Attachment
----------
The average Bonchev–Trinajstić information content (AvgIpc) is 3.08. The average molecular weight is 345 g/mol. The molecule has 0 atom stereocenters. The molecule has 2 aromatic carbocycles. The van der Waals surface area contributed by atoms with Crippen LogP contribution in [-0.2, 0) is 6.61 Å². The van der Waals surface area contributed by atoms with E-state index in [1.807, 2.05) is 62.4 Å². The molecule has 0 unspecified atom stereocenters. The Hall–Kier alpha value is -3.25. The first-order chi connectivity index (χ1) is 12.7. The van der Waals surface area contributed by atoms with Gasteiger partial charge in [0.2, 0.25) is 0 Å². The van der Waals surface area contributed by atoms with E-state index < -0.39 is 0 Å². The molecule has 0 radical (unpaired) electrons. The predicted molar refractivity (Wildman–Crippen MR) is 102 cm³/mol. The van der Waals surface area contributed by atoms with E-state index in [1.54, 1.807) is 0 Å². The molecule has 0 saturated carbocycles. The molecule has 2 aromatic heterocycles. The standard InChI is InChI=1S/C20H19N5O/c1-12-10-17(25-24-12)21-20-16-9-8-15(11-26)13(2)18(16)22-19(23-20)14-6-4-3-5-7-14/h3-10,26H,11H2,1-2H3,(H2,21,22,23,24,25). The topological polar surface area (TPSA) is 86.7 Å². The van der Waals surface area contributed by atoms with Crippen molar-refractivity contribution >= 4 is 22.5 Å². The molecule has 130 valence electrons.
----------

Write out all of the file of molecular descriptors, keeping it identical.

The average Bonchev–Trinajstić information content (AvgIpc) is 3.08. The average molecular weight is 345 g/mol. The molecule has 0 atom stereocenters. The molecule has 2 aromatic carbocycles. The van der Waals surface area contributed by atoms with Crippen LogP contribution in [-0.2, 0) is 6.61 Å². The van der Waals surface area contributed by atoms with E-state index in [1.807, 2.05) is 62.4 Å². The molecule has 0 unspecified atom stereocenters. The Hall–Kier alpha value is -3.25. The first-order chi connectivity index (χ1) is 12.7. The van der Waals surface area contributed by atoms with Gasteiger partial charge in [0.2, 0.25) is 0 Å². The van der Waals surface area contributed by atoms with E-state index < -0.39 is 0 Å². The molecule has 0 radical (unpaired) electrons. The predicted molar refractivity (Wildman–Crippen MR) is 102 cm³/mol. The van der Waals surface area contributed by atoms with E-state index in [1.54, 1.807) is 0 Å². The molecule has 0 saturated carbocycles. The molecule has 2 aromatic heterocycles. The standard InChI is InChI=1S/C20H19N5O/c1-12-10-17(25-24-12)21-20-16-9-8-15(11-26)13(2)18(16)22-19(23-20)14-6-4-3-5-7-14/h3-10,26H,11H2,1-2H3,(H2,21,22,23,24,25). The topological polar surface area (TPSA) is 86.7 Å². The van der Waals surface area contributed by atoms with Crippen molar-refractivity contribution >= 4 is 22.5 Å². The molecule has 130 valence electrons.